Posted in Chickens, Gardens, Gardens, lifestyle, self-sufficiency, environmental issues, adventure, Pets, Self-sufficiency

Now you see it… The case of the disappearing parsley


Parsley is a delightful savoury  treat – for humans, guinea pigs and even for chickens. The girls had been proudly presenting me and my family with freshly laid eggs so it was my turn to treat them.  I bought three reasonably priced parsley plants in a supermarket and planted them in the side garden, otherwise known as Hen Garden.

The ladies headed straight for the herbs. In the space of less than two hours, the parsley was no longer to be seen. It had been eaten, trampled on, demolished and vandalised.

(I call them ladies but that sort of behaviour is not very ladylike really. Is it Dottie?).


And it did make me think, my back garden is pretty much green with many plants (unfortunately many weeds and unidentifiable ones too) – Hen Corner in contrast is brown and barren except for a few lonely specimens such as an apple tree.

It wasn’t always such a forlorn desert.

Where has all the greenery gone?

Then I spotted Mabel gobbling up yet another leaf from one of the lucky plants still standing.

So that’s where they have disappeared to.

In Mabel’s belly.

Mabel, pictured with Ava, looking for tasty greens to sample


Interested in environmental issues, wildlife, spirituality, gardening, self-sufficiency and mini-adventures. There are two blogs, one is and the other, more recent one, is - ☺️

28 thoughts on “Now you see it… The case of the disappearing parsley

  1. I love this, Clare. It made me laugh out loud, so thank you for brightening my day. Sorry about your parsley and the other fallen greenery. I’m sure the ‘ladies’ are perfectly happy though! 🙂

    Liked by 2 people

    1. They were very happy with their parsley! I have decided that herbs grown for humans will be placed away from chickens otherwise they will all disappear within a very short period of time. I planted some more parsley this week in their area and, once again, it was all quickly demolished. 🙂

      Liked by 1 person

  2. That’s the thing abour chickens, they are great for eggs, but like geese and ducks, they will demolish a garden – when l kept chickens l ahd something like 40 of them. I had rescued them from a battery farmer and they were going to be killed. There was 600 chickens and l managed to rehome 560 and kept the remainder. Lovely animals, but ye gawds can they wreck things ha ha!

    Nothing was seen as bad to them, plants, grain, snails, worms and lord above if a mouse ever ran in front of them … l am still reeling in shcok of seeing the hens chase the poor thing around the garden that day! Even sparrows weren’t stupid enough to land amongst that flock!

    Liked by 2 people

    1. Rescuing 40 chickens from a battery farmer is a great thing to do, even if they repaid you by demolishing your garden! I originally wanted ex-bats but thought size-wise, bantams might be better for a small garden and, as a novice hen keeper, I was worried about the ex-bats getting poorly. But even 5 small bantams can destroy and demolish, even with fancy feathered feet. Poor mouse! I saw a mouse in the coop a few months back and I did think, he should get out for his own safety! They might be little bantams but they can still peck, especially Dottie!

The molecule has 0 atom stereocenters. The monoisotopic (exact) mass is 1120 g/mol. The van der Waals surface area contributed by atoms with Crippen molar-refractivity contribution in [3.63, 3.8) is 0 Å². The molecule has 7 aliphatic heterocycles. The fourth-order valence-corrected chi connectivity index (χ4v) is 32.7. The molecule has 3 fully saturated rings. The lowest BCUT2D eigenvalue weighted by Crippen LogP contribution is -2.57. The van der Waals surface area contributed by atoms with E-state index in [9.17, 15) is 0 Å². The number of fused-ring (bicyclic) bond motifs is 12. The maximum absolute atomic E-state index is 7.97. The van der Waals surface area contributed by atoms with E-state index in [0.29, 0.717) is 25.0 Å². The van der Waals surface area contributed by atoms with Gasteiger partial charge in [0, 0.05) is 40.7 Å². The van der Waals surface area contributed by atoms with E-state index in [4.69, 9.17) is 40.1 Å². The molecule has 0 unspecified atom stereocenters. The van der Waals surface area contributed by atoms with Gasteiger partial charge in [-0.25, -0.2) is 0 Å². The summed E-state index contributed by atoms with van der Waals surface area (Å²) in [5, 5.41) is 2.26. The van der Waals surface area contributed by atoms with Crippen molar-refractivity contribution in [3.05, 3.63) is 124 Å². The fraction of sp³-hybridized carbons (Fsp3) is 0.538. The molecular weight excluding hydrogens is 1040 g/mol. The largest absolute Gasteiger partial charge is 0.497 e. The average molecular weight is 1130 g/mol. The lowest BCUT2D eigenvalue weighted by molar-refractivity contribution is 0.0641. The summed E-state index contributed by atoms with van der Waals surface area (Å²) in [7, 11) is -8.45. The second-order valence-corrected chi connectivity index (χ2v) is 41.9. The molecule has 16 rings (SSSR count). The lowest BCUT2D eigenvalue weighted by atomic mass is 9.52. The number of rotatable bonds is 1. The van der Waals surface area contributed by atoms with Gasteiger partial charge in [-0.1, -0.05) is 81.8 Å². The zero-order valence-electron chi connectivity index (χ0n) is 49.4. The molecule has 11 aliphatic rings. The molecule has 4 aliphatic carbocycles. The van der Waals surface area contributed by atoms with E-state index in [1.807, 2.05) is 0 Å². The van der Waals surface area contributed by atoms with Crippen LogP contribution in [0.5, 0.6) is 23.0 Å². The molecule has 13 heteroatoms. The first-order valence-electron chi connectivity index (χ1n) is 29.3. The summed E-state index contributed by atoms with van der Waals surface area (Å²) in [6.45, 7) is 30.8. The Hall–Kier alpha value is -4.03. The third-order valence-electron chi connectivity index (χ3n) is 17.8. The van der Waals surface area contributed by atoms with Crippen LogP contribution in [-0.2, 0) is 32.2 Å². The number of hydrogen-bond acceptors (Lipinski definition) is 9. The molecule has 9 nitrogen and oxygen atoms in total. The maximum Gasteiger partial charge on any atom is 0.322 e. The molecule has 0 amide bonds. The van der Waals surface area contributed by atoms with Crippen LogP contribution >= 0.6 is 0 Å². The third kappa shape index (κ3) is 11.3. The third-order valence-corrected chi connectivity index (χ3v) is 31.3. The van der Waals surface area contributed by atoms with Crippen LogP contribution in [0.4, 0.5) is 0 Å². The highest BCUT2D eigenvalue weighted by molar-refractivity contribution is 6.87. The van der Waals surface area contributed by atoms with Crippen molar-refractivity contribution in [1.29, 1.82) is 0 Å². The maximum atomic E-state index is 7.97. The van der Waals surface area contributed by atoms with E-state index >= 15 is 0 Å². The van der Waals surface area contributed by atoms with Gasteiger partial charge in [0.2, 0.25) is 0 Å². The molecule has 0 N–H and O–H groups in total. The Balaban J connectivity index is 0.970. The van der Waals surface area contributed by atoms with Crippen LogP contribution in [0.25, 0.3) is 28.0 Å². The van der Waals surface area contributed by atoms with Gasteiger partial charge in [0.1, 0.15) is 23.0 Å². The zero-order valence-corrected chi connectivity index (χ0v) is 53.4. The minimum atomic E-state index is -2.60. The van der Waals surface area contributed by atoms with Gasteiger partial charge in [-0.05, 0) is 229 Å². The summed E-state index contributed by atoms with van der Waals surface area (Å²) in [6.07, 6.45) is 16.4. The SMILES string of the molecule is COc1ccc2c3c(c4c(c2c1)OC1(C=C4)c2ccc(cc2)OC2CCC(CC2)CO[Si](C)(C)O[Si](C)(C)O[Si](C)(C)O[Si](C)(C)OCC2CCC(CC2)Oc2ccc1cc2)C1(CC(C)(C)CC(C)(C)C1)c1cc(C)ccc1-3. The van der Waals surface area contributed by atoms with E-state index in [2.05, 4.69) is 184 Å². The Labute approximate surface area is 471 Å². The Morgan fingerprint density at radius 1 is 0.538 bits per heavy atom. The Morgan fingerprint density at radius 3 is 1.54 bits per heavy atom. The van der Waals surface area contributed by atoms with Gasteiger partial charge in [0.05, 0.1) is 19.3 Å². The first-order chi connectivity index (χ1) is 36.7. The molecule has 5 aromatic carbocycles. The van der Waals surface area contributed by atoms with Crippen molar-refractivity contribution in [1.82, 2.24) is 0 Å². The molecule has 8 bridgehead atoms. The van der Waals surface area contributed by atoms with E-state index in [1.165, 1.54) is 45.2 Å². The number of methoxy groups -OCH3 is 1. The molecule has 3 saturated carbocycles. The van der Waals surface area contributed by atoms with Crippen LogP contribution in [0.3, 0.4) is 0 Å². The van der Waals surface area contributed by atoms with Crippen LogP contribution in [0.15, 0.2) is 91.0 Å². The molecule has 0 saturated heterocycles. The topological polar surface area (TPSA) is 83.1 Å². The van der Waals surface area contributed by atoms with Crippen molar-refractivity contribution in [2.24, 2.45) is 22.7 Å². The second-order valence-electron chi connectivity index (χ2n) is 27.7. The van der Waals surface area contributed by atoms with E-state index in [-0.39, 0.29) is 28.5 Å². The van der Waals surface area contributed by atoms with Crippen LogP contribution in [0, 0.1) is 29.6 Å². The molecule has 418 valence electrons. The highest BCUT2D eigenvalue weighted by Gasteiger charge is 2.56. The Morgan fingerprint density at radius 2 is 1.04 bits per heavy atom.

Liked by 1 person

      1. Yes they did demolish the garden ha ha – but oh the eggs – the eggs were superb, they produced an egg per chicken every single day!! It got to the point l had more eggs than l could eat so l started selling them at £1 for half dozen, so that more than made up for a few plants going to waste.

        I found it sad that they were to be killed, because upon being rescued and given a place of their own, with space to roam about and really enjoy freedom, and they started coming back to life as chickens, their feathers grew back, they regained much of their personality, humour and confidence and it was a really nice thing to see – l have to be honest and say that l became very proud of these chickens who were almost sticking two fingers up at the establishment as if you say “OLD us, meh!!”

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      2. The eggs do make up for it. When I eat one of the eggs my hens have laid, I can easily forgive them for their ‘weeding’ of my garden plants! I have seen before and after pictures of ex-bats and the transformation can be incredible.

        Liked by 1 person

  3. Last summer when there were lots of other green plants for them to forage the chickens left our parsley alone, but last week it started to sprout and being one of just a few green plants so far the chickens made quick work of it. Glad we have some parsley seeds started. LOL

    Liked by 1 person

    1. Chickens are very quick at demolishing parsley I’ve found! I will need to get more green plants to distract them! I think I will keep any parsley for human use away from ‘their’ garden otherwise it will be gone within an hour! 🙂

      Liked by 1 person

    1. I think all chickens are naughty when it comes to tasty greens! I dug some marjoram into my hens’ ‘garden’ (Thank goodness they can’t get into all of my garden otherwise I would have no plants left!) It lasted less than half an hour. 🙂

      Liked by 1 person

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